Author: Nathan Bierma
Page Count: 288
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Nathan Bierma’s free-ranging discussion of English language topics, culled from his "On Language" column in the Chicago Tribune, is just a bit out of the ordinary. Here you will get under the hood to find out what etymologists do to arrive at their conclusions (they get under the hood), look at dictionaries through the eyes of those who make them (and catch them making up a word to catch would-be word pirates), and ponder simple usage questions (lay or lie? bring or take? could care less or couldn’t care less?) in ways you may not have considered before. Nathan also fields questions from his readers and shows off some of the more interesting Australian slang, horse racing clichés, untranslatable terms, birding vocabulary, and lots more.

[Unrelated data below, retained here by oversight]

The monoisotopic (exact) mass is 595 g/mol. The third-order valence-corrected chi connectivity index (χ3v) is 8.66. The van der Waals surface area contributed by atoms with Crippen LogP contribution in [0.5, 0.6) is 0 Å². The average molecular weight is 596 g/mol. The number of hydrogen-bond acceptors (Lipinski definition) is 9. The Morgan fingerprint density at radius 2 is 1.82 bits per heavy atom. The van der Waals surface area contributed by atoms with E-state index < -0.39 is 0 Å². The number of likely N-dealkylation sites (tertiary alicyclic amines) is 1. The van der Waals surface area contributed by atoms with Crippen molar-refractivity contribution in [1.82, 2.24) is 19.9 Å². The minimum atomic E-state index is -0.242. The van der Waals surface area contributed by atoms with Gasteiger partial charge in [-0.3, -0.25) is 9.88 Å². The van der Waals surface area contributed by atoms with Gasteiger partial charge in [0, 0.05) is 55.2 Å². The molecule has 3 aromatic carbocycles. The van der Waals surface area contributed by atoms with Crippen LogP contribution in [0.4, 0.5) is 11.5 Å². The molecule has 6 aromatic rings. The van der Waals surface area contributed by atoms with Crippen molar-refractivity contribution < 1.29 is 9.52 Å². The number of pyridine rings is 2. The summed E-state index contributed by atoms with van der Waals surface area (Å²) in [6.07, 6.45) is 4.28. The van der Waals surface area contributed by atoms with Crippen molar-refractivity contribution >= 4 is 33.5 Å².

"Nathan Bierma is the best kind of language writer—good-humored, open to new ideas, and interested more in the ‘why?’ of language than the 'don'ts.' His writing imparts pleasure and knowledge in equal doses."
—Erin McKean, editor, New Oxford American Dictionary and Verbatim magazine
"Nathan Bierma has an uncanny ear for the language, and an engaging way of recounting its twists and foibles."
—Geoffrey Nunberg, NPR Commentator for Fresh Air; author of Going Nucular: Politics and Culture in Confrontational Times
"Bierma has been exceptionally careful in his research for stories involving language—starting by seeking out scholars who might have the information he’s looking for and then actually listening. So his columns are both informed and informative. Oh yes, and entertaining."
—Arnold Zwicky, past president, Linguistic Society of America